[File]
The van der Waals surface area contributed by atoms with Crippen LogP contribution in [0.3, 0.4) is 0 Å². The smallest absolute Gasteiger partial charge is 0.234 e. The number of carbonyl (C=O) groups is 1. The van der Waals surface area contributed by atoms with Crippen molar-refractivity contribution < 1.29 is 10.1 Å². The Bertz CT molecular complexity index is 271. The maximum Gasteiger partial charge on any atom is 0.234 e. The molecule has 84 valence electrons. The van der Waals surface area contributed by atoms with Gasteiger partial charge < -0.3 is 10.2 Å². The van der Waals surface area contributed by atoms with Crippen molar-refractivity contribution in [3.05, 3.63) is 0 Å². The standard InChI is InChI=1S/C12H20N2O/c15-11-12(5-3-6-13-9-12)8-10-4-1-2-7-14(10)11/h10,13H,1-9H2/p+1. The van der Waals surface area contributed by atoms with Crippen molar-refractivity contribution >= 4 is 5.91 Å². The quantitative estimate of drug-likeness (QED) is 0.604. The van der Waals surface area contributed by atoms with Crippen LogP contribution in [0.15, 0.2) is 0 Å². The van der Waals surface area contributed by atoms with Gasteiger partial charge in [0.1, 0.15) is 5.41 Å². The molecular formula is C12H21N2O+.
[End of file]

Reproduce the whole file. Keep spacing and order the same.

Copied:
The van der Waals surface area contributed by atoms with Crippen LogP contribution in [0.3, 0.4) is 0 Å². The smallest absolute Gasteiger partial charge is 0.234 e. The number of carbonyl (C=O) groups is 1. The van der Waals surface area contributed by atoms with Crippen molar-refractivity contribution < 1.29 is 10.1 Å². The Bertz CT molecular complexity index is 271. The maximum Gasteiger partial charge on any atom is 0.234 e. The molecule has 84 valence electrons. The van der Waals surface area contributed by atoms with Gasteiger partial charge < -0.3 is 10.2 Å². The van der Waals surface area contributed by atoms with Crippen molar-refractivity contribution in [3.05, 3.63) is 0 Å². The standard InChI is InChI=1S/C12H20N2O/c15-11-12(5-3-6-13-9-12)8-10-4-1-2-7-14(10)11/h10,13H,1-9H2/p+1. The van der Waals surface area contributed by atoms with Crippen molar-refractivity contribution >= 4 is 5.91 Å². The quantitative estimate of drug-likeness (QED) is 0.604. The van der Waals surface area contributed by atoms with Crippen LogP contribution in [0.15, 0.2) is 0 Å². The van der Waals surface area contributed by atoms with Gasteiger partial charge in [0.1, 0.15) is 5.41 Å². The molecular formula is C12H21N2O+.